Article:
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Premium Pricing Just Doesn’t Last | Atomic Energy

If there is one truism in the technology market, it is that premium pricing just doesn’t last. If you are first to succeed in a new market – which is distinct from first to a market – then you often have a premium price productbecauseyou are the “first” and often the “best”.

The problem is thatit just doesn’t last. No matter how good your IP (Intellectual Property, like patents, not Internet Protocol), eventually competitors catch up with “good enough” products for half your price or lower, and eat up your market.

I was reminded ofthis principleagain this week fromtwo different perspectives. I will leave smartphones out of it – the Xiaomi, OnePlus and Motorola stories are worthwhile in and of themselves – and focus on action cameras and cloud computing.

Action Cameras

The dominant action camera brand isGoPro. While I think it is a pretty good brand name, they haven’t quite gotten it to be a ubiquitous none like Kleenex, or verb like “to Xerox the paper” (or at least it was in Xerox’s heyday).

GoPro cameras are excellent, and the company has done a first-class job in marketing. But the price is still high, $300-$400 USD.Athalf to two-thirdsthe price ofan iPhone, it isnot even half as useful, unless your business involves action cameras. It is a worthwhile expense for hockey coaches or bald eagleresearchers, but for theaverage person, it is a high-end gadget.

A number of teardown sites have taken apart GoPro cameras and determined component parts, but few provide actual costs. Fortunately, GoPro is a public company.Theyreportits gross margins at 45%, although they include more than just components and shipping and warranty. It also includes various other costs that have been allocated, whose provenance is unknown. Either way, it is fair to assume that landed costs are below 50%.

Inevitably, a premium-priced product like GoPro will attract lower-cost competitors.Here aretwo:

  1. Xiaomi, the Chinese smartphone manufacturer, hasannouncedtheir YiCamera for ~$63.That is one fifth the price ofa GoPro.Sure, the specs are lower, but in the important areas – basic recording, waterproof, impact-resistant – itisgood enough.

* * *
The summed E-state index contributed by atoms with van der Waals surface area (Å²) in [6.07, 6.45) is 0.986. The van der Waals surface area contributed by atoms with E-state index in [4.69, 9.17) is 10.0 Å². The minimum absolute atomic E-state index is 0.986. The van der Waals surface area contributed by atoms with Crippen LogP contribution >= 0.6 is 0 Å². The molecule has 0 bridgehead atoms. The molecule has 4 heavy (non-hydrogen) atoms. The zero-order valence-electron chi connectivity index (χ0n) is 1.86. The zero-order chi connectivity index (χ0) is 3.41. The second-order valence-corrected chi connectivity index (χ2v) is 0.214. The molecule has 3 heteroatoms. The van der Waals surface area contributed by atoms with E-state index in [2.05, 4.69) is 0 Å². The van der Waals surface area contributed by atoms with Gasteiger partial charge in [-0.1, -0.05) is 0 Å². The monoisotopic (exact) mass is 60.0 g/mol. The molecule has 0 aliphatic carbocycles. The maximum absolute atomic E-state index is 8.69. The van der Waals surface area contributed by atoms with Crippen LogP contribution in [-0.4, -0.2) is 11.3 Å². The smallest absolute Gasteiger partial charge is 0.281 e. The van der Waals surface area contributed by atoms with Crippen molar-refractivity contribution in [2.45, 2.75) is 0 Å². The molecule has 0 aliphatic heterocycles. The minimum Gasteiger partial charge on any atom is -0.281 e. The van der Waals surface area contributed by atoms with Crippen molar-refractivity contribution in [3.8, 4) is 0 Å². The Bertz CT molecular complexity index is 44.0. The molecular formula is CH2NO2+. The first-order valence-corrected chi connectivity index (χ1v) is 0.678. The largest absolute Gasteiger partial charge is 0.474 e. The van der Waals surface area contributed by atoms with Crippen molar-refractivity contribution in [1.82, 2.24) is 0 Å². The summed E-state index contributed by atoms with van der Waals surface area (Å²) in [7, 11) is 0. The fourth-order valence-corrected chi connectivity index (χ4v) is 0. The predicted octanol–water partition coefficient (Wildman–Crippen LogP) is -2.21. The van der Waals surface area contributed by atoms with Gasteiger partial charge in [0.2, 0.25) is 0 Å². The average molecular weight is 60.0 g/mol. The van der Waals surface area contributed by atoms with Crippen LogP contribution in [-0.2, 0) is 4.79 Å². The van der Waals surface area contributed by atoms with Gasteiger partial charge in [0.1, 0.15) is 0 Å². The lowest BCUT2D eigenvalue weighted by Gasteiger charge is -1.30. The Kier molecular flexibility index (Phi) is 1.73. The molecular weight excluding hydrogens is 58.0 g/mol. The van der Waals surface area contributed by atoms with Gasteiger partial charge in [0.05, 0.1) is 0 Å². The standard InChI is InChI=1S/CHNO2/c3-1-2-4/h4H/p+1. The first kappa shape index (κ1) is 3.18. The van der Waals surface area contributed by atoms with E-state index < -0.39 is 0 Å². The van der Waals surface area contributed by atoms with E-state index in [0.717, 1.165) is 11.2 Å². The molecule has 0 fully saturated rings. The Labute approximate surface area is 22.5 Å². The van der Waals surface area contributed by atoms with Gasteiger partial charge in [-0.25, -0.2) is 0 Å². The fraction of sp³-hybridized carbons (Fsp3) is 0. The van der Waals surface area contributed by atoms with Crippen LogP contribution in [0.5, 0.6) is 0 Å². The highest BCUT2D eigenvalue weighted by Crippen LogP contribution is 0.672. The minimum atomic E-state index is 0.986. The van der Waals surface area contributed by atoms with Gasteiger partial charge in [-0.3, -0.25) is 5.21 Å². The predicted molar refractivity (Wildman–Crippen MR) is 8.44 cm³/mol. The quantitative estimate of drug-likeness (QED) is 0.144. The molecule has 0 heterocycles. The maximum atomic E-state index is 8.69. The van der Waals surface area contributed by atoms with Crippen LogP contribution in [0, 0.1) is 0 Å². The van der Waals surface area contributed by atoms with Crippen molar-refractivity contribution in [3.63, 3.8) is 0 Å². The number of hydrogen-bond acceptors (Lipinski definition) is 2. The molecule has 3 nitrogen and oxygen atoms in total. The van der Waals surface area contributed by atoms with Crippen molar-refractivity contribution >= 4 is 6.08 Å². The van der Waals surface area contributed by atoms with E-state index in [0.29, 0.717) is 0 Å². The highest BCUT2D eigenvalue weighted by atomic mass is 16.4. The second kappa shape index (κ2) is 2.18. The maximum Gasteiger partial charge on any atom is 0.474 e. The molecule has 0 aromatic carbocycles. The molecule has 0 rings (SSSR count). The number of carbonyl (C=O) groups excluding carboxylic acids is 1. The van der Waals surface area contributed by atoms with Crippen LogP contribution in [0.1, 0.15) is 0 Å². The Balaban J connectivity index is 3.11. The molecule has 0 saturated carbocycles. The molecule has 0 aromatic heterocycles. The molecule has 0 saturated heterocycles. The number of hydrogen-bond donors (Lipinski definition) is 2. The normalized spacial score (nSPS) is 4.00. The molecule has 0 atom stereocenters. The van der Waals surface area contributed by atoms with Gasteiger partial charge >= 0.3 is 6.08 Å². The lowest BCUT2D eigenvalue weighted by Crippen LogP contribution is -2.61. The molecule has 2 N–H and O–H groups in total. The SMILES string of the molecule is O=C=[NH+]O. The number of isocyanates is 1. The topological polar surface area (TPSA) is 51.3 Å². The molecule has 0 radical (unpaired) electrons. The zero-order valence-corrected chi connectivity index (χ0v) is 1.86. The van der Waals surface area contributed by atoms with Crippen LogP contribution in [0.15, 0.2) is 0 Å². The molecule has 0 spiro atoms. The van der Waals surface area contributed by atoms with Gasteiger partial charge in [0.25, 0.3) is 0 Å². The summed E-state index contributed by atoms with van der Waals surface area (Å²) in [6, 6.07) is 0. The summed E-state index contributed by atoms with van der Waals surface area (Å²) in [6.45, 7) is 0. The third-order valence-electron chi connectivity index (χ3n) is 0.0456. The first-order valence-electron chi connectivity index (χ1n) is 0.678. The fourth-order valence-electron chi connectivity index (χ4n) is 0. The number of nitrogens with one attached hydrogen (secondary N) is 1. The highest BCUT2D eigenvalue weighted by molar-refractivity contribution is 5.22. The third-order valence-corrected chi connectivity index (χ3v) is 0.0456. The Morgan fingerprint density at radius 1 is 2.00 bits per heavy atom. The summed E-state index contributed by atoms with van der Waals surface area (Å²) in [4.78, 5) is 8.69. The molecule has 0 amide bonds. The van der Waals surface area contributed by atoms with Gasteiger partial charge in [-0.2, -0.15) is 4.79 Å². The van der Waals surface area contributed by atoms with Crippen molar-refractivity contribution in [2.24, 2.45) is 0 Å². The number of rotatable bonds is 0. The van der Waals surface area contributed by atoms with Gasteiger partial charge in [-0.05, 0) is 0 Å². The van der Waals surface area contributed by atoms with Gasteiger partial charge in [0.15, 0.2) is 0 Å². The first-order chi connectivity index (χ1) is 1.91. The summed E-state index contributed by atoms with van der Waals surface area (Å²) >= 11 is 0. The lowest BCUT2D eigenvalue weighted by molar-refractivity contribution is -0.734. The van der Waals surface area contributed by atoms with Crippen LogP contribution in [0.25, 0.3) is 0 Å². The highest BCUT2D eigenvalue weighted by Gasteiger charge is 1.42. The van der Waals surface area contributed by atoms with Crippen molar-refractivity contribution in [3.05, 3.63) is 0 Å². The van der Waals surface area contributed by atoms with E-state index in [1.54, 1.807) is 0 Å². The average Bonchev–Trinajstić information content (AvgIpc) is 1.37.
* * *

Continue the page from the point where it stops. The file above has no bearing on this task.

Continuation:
2. SJCamreleased its SJ4000action camera. The specs are very similar to Xiaomi’s camera – I would not be surprised if they shared a plant – and the camera hasa similar price. Unlike Xiaomi’s, SJCam’s is available onAmazon today.

While bothcameras can “only” do 1080p resolution, or what we used to call “Full HD”, and the GoPro goes all the way up to 4K, most TVs and computer monitors cannot even display 4K. If you are working forthe NHL or MLB, or perhaps attaching it to falcon or lion on the hunt, you will buy a GoPro; for others, 1080p is more than good enough.

Will GoPro survive? Sure. It has cash in the bank ($320MM as of their lastannual report), great products and a solid brand. Will it become a niche company, serving the high end? That depends on how “good enough” the competitors are. Getting consumers topaydouble for a premium producttheydo nottrulyneed is hard enough; gettingthemto pay 3-5x isnear impossible.

Public Cloud

Amazon Web Services(AWS) qualifyas the first serious public cloud provider, and remain the dominant one. There are two keys to their dominance:

A few weeks ago, a friend of mine contacted me to review a significant price increase from one of their technology services providers.My criteria forreview were simple:

  1. Is their new price still market-competitive?
  2. What would the switching costs be?

Nonetheless, the increase in price felt like a bait and switch. First we lure you with low prices, then we bump prices on you because it is too hard for you toswitch.

Whether legitimate –costs go up, inflation is real – or just bait-and-switch, constant price increases are part and parcel of long-term relationships.

AWS turnsthis on its head. Who wants to switch off Amazon when theircosts keep dropping? Even more, the lower prices often reflecthigherservices: larger storage, more powerful virtual servers.

I have seen many customers switch from, say, Rackspace Cloud, let alone the inferior providers such as IBM or HP, to AWS; I have seen far fewer switchthe other way. This isn’t because the other offerings are not good or competitive (well, some are worth avoiding); it is because Amazon, to paraphrase Jobs, is constantly cannibalizing itself.


Your product and service inevitably will be undercut by cheaper competitors. There are onlythree possible solutions:

  1. Ignore it… and watch is you eventually disappear.
  2. Move upmarket… and watch as the low end eventually becomes better and you eventually disappear. This is a classic case of Christensen’s theories at work.
  3. Be the one to undercutyourself.

It is hard to know where and howto cannibalizeyourself, butit isextremely hardto get your culture and organization to accept, support and then embrace it enthusiastically.

Are you going to be your own next competitor? Or will someone do it for you?Is your team prepared for thatearthquake?Ask us to get you there.

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